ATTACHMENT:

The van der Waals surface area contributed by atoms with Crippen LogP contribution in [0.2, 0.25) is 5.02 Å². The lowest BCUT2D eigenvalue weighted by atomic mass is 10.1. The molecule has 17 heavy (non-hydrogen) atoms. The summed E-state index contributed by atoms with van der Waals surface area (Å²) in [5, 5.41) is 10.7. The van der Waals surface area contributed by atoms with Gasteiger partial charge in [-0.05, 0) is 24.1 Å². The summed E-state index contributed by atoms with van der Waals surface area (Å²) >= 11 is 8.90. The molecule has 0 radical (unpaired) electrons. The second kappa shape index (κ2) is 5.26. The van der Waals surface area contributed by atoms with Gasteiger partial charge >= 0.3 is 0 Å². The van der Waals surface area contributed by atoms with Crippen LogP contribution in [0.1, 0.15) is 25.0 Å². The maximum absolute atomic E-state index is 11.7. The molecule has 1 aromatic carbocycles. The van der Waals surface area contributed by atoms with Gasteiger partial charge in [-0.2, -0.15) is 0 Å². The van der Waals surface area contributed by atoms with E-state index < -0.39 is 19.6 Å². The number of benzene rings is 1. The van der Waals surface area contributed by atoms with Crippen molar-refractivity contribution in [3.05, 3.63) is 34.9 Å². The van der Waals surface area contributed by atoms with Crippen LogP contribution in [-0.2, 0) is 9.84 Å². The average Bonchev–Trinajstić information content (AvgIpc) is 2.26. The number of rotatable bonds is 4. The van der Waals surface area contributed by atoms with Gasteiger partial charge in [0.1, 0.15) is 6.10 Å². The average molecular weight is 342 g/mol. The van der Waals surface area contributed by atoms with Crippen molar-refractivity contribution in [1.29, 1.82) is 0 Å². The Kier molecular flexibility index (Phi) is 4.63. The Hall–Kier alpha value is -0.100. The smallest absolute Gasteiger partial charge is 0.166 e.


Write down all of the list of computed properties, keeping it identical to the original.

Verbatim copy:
The van der Waals surface area contributed by atoms with Crippen LogP contribution in [0.2, 0.25) is 5.02 Å². The lowest BCUT2D eigenvalue weighted by atomic mass is 10.1. The molecule has 17 heavy (non-hydrogen) atoms. The summed E-state index contributed by atoms with van der Waals surface area (Å²) in [5, 5.41) is 10.7. The van der Waals surface area contributed by atoms with Gasteiger partial charge in [-0.05, 0) is 24.1 Å². The summed E-state index contributed by atoms with van der Waals surface area (Å²) >= 11 is 8.90. The molecule has 0 radical (unpaired) electrons. The second kappa shape index (κ2) is 5.26. The van der Waals surface area contributed by atoms with Gasteiger partial charge >= 0.3 is 0 Å². The van der Waals surface area contributed by atoms with Crippen LogP contribution in [0.1, 0.15) is 25.0 Å². The maximum absolute atomic E-state index is 11.7. The molecule has 1 aromatic carbocycles. The van der Waals surface area contributed by atoms with Gasteiger partial charge in [-0.2, -0.15) is 0 Å². The van der Waals surface area contributed by atoms with E-state index < -0.39 is 19.6 Å². The number of benzene rings is 1. The van der Waals surface area contributed by atoms with Crippen molar-refractivity contribution in [3.05, 3.63) is 34.9 Å². The van der Waals surface area contributed by atoms with Crippen LogP contribution in [-0.2, 0) is 9.84 Å². The average Bonchev–Trinajstić information content (AvgIpc) is 2.26. The number of rotatable bonds is 4. The van der Waals surface area contributed by atoms with Gasteiger partial charge in [0.1, 0.15) is 6.10 Å². The average molecular weight is 342 g/mol. The van der Waals surface area contributed by atoms with Crippen molar-refractivity contribution in [1.29, 1.82) is 0 Å². The Kier molecular flexibility index (Phi) is 4.63. The Hall–Kier alpha value is -0.100. The smallest absolute Gasteiger partial charge is 0.166 e.